Grand culverin of Francis I, with royal salamander emblem and with the Latin motto Nutrisco et extinguo .- Pour François I°, la conquête du Milanais, c'est l'occasion de venger les défaites de la précédente guerre italienne; 2 ans avant son avènement, tous les territoires occupés par ses prédécesseurs en Italie avaient été perdus. La conquête du Milanais s'inscrit totalement dans la continuité des guerres d'Italie commencées 20 ans plus tôt par le roi Charles VIII.

Grand culverin of Francis I, with royal salamander emblem and with the Latin motto Nutrisco et extinguo .- Pour François I°, la conquête du Milanais, c'est l'occasion de venger les défaites de la précédente guerre italienne; 2 ans avant son avènement, tous les territoires occupés par ses prédécesseurs en Italie avaient été perdus. La conquête du Milanais s'inscrit totalement dans la continuité des guerres d'Italie commencées 20 ans plus tôt par le roi Charles VIII.

pierre+chastain | Publication of Commentaries on the Epistles of St. Paul, by Jacques ... my 7th great grandfather . Immigrated from France in 1700 to avoid religious prosecution. Settled in Va.

pierre+chastain | Publication of Commentaries on the Epistles of St. Paul, by Jacques ... my 7th great grandfather . Immigrated from France in 1700 to avoid religious prosecution. Settled in Va.

air witch

air witch

Les armes de François Ier, roi de France avec plusieurs de ses emblèmes, la…

Les armes de François Ier, roi de France avec plusieurs de ses emblèmes, la…

Elizabethan coins - Sixpence 1593 (5th Issue)

Elizabethan coins - Sixpence 1593 (5th Issue)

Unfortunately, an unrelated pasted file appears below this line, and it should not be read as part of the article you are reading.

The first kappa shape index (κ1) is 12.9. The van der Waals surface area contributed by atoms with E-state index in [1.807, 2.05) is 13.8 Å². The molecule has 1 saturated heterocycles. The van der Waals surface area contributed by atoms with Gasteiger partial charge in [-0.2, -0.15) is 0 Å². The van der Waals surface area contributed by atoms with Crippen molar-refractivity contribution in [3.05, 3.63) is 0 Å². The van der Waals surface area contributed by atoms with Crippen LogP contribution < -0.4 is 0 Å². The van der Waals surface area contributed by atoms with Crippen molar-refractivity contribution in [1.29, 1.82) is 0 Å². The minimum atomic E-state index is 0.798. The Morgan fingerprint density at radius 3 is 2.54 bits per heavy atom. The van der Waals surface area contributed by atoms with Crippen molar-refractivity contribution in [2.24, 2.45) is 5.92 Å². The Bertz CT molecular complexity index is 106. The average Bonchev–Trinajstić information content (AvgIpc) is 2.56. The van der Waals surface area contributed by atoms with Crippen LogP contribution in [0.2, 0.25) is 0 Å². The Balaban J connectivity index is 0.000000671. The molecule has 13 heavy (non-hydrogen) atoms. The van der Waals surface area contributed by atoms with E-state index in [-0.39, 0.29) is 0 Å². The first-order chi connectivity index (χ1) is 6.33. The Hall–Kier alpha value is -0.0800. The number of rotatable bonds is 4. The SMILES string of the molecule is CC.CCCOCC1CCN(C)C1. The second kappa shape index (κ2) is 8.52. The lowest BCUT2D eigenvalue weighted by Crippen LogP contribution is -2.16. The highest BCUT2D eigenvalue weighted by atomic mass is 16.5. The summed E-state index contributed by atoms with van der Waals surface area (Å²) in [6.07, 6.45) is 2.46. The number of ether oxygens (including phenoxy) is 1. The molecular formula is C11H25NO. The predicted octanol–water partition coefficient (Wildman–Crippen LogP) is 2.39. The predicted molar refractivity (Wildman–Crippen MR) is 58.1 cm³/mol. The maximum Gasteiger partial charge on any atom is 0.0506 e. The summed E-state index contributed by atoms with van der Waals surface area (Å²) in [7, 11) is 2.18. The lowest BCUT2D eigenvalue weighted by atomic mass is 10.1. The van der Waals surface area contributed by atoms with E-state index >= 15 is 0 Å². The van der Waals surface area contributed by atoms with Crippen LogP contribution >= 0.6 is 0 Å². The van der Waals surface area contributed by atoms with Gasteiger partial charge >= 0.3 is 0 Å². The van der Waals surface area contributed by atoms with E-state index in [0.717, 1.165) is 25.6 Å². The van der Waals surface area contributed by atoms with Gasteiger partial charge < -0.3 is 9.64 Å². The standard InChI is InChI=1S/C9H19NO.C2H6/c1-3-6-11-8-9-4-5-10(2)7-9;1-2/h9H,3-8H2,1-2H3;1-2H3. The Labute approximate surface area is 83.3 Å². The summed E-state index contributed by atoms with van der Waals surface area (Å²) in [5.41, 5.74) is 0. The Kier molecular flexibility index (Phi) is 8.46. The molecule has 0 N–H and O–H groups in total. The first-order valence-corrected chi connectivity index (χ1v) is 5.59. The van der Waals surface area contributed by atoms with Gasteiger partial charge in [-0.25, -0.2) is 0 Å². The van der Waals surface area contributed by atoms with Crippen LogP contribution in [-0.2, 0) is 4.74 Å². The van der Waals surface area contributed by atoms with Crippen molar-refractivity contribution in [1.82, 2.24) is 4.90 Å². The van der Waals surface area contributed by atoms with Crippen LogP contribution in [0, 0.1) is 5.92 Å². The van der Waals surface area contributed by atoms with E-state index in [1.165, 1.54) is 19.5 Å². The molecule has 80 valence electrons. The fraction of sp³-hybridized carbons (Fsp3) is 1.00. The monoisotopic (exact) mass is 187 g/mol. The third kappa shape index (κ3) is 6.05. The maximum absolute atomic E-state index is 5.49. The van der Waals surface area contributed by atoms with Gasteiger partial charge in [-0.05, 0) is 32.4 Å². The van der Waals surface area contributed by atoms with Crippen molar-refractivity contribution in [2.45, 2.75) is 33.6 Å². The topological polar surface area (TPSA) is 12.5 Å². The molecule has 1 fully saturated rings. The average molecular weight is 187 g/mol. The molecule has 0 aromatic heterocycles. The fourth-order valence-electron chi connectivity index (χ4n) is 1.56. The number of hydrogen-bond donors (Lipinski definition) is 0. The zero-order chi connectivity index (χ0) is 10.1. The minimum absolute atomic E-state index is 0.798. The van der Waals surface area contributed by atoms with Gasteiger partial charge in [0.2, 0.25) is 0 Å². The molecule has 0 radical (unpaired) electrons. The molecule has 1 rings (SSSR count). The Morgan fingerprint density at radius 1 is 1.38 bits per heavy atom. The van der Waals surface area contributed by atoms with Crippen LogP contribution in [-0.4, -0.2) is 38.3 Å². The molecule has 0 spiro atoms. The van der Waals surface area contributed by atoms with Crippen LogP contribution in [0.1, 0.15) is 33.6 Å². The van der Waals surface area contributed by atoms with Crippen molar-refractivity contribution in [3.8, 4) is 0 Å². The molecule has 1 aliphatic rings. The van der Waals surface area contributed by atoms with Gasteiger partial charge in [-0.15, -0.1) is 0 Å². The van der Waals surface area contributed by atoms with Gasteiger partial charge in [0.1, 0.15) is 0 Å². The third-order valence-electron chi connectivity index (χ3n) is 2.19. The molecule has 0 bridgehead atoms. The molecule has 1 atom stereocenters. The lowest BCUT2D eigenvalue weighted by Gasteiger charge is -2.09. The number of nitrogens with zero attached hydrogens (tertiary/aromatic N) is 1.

The Field of the Cloth of Gold or Camp du Drap d'Or is the name given to a place in Balinghem, between Guînes and Ardres, in France, near Calais, that was the site of a meeting that took place from 7 June to 24 June 1520, between King Henry VIII of England and King Francis I of France.

The Field of the Cloth of Gold or Camp du Drap d'Or is the name given to a place in Balinghem, between Guînes and Ardres, in France, near Calais, that was the site of a meeting that took place from 7 June to 24 June 1520, between King Henry VIII of England and King Francis I of France.

Giambattista della Porta  (1535?[2] – 4 February 1615), also known as Giovanni Battista Della Porta and John Baptist Porta,[3] was an Italian scholar, polymath and playwright who lived in Naples at the time of the Scientific Revolution and Reformation.  His most famous work, first published in 1558, was entitled Magiae Naturalis (Natural Magic). He was also referred to as "professor of secrets" - Thomas Harriot read his book and it gave him the idea to invent the refracting telescope.

Giambattista della Porta (1535?[2] – 4 February 1615), also known as Giovanni Battista Della Porta and John Baptist Porta,[3] was an Italian scholar, polymath and playwright who lived in Naples at the time of the Scientific Revolution and Reformation. His most famous work, first published in 1558, was entitled Magiae Naturalis (Natural Magic). He was also referred to as "professor of secrets" - Thomas Harriot read his book and it gave him the idea to invent the refracting telescope.

François Ier. 21 février 1526 : François Ier est rendu à la liberté par Charles-Quint. Histoire de France. Patrimoine. Magazine

François Ier. 21 février 1526 : François Ier est rendu à la liberté par Charles-Quint. Histoire de France. Patrimoine. Magazine

Charles III of Savoy (October 10, 1486 – 17 August 1553), often called Charles the Good, was Duke of Savoy from 1504 to 1553, although most of his lands were ruled by the French between 1536 and his death.

Charles III of Savoy (October 10, 1486 – 17 August 1553), often called Charles the Good, was Duke of Savoy from 1504 to 1553, although most of his lands were ruled by the French between 1536 and his death.

Detail of a panoramic view of London by Wenceslaus Hollar, published in 1647

Detail of a panoramic view of London by Wenceslaus Hollar, published in 1647

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